Hence, it is important to keep our bedrooms only for sleeping and connecting with your partner. Try to keep laundry, work, exercise, television, and other activities out of your bedroom. Also, if you find clutter has snuck into your room and you do not have time to organize before bed, consider having a “put away” basket that you can put items into and move outside of your room. While this is not as restful as actually putting it all away before bed (since you mentally still know that task needs to be done), it is still better than being surrounded by the visual clutter. The next day you can try to return those items back to their proper place.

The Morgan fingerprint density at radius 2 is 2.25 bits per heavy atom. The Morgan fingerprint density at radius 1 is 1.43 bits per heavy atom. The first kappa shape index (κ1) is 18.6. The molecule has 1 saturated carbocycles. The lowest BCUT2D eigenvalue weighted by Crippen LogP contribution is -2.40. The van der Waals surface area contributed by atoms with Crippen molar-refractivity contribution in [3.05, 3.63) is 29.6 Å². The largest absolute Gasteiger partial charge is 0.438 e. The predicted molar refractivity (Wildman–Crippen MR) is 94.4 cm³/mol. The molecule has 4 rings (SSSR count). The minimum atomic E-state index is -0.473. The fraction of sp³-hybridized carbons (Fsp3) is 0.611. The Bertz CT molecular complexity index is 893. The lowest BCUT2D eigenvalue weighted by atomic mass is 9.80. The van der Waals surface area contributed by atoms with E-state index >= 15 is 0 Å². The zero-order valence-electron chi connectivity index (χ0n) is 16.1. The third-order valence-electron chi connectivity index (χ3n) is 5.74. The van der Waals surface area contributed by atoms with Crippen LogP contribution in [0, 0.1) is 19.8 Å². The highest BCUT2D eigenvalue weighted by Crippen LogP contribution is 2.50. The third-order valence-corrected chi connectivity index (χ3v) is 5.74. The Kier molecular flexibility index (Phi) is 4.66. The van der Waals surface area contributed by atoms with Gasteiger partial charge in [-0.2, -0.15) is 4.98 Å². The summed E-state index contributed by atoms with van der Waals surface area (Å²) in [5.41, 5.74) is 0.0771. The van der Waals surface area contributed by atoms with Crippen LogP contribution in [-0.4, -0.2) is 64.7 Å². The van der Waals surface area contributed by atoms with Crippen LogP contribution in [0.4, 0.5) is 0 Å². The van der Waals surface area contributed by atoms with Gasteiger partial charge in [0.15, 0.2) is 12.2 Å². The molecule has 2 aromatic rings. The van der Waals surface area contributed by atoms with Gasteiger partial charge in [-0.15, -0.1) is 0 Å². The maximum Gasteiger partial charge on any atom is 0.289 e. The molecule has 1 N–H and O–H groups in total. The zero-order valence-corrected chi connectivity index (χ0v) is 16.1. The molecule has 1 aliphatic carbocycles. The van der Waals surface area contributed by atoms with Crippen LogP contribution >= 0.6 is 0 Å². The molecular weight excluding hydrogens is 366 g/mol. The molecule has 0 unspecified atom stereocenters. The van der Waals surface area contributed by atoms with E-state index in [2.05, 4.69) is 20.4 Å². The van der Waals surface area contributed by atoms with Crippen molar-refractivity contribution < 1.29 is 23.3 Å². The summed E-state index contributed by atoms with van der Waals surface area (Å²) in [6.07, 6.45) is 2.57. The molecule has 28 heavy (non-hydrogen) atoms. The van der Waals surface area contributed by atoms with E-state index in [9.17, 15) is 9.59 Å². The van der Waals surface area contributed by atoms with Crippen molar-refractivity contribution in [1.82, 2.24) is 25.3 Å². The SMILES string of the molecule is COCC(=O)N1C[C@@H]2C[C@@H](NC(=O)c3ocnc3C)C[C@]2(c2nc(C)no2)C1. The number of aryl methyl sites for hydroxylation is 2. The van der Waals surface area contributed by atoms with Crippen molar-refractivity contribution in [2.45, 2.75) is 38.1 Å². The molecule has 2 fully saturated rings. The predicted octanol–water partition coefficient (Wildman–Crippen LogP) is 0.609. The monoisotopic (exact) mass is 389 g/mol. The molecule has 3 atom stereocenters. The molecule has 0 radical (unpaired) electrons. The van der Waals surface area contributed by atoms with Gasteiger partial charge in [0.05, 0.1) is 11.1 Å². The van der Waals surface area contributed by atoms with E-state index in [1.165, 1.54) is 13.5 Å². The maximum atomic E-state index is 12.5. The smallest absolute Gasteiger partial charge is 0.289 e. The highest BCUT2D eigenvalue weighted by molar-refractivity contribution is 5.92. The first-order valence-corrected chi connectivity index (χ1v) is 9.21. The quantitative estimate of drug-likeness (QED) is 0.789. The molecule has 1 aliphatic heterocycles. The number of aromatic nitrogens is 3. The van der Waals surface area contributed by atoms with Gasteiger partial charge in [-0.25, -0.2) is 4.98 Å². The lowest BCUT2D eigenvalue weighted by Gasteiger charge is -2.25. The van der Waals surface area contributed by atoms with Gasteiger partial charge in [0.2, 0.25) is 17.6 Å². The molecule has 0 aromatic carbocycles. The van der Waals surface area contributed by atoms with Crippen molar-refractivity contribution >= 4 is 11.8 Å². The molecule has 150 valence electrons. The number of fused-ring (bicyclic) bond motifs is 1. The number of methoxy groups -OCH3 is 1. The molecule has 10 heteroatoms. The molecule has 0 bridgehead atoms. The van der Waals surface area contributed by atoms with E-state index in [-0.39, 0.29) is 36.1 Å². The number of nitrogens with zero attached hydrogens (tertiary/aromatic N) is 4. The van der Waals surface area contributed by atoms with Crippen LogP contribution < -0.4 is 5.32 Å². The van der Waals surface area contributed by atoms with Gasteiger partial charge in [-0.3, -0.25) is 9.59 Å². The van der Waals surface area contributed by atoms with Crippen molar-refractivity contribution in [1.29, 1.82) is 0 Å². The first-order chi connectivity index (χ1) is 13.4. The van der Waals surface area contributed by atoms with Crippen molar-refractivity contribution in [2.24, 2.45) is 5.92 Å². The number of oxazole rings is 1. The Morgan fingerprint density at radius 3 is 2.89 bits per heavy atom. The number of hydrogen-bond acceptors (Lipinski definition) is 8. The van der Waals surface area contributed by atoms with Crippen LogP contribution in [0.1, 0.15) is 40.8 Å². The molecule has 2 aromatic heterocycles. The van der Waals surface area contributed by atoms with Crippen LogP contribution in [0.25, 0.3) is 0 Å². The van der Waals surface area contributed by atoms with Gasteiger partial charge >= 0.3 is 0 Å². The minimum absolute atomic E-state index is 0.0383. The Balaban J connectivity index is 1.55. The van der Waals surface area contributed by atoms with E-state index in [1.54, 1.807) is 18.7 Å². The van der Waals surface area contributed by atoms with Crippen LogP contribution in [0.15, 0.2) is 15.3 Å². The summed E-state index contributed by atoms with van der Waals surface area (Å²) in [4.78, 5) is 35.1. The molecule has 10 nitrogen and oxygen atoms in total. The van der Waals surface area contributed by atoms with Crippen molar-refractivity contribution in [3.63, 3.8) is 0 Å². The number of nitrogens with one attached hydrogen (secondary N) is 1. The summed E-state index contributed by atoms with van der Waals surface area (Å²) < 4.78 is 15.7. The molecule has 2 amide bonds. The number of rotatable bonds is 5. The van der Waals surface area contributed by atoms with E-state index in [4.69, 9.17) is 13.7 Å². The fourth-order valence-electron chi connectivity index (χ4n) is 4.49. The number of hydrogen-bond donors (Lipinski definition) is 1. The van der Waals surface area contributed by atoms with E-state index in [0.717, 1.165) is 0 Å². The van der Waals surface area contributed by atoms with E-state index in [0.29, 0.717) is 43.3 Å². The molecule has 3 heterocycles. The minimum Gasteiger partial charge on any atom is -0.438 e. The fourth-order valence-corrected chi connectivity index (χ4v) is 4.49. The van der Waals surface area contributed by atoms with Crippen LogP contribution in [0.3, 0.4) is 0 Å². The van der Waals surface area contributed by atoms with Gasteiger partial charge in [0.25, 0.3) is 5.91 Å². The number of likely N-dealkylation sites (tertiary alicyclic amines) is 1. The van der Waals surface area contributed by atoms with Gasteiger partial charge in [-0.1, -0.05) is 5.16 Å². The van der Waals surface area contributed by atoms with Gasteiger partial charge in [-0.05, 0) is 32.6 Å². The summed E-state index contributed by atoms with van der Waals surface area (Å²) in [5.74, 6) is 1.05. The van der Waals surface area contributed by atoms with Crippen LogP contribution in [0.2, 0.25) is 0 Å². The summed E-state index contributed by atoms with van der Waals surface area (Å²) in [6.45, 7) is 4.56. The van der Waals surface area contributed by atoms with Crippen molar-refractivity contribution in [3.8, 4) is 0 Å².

The light your body is exposed to during the day and night influences your circadian rhythm, which is your body’s natural cycle that tells it when it is time to sleep and wake. The ambient lighting in your room is created by both the overhead lighting and the natural light that comes in from the windows and skylights. Being exposed to bright light at night can interrupt your body’s rhythm and make it harder to fall asleep. A great trick for avoiding this issue is to put a dimmer switch on your overhead lighting in your room. It is recommended that you switch to softer lighting about 60 minutes before you intend to go to bed, to help make it easier for your body to fall asleep. Hence, as it gets closer to bedtime, you can rotate the dimmer and slowly reduce the overhead lighting you are exposed to. Also, using lamps in the evening before bed instead of overhead lights can help if you cannot dim your overhead lights.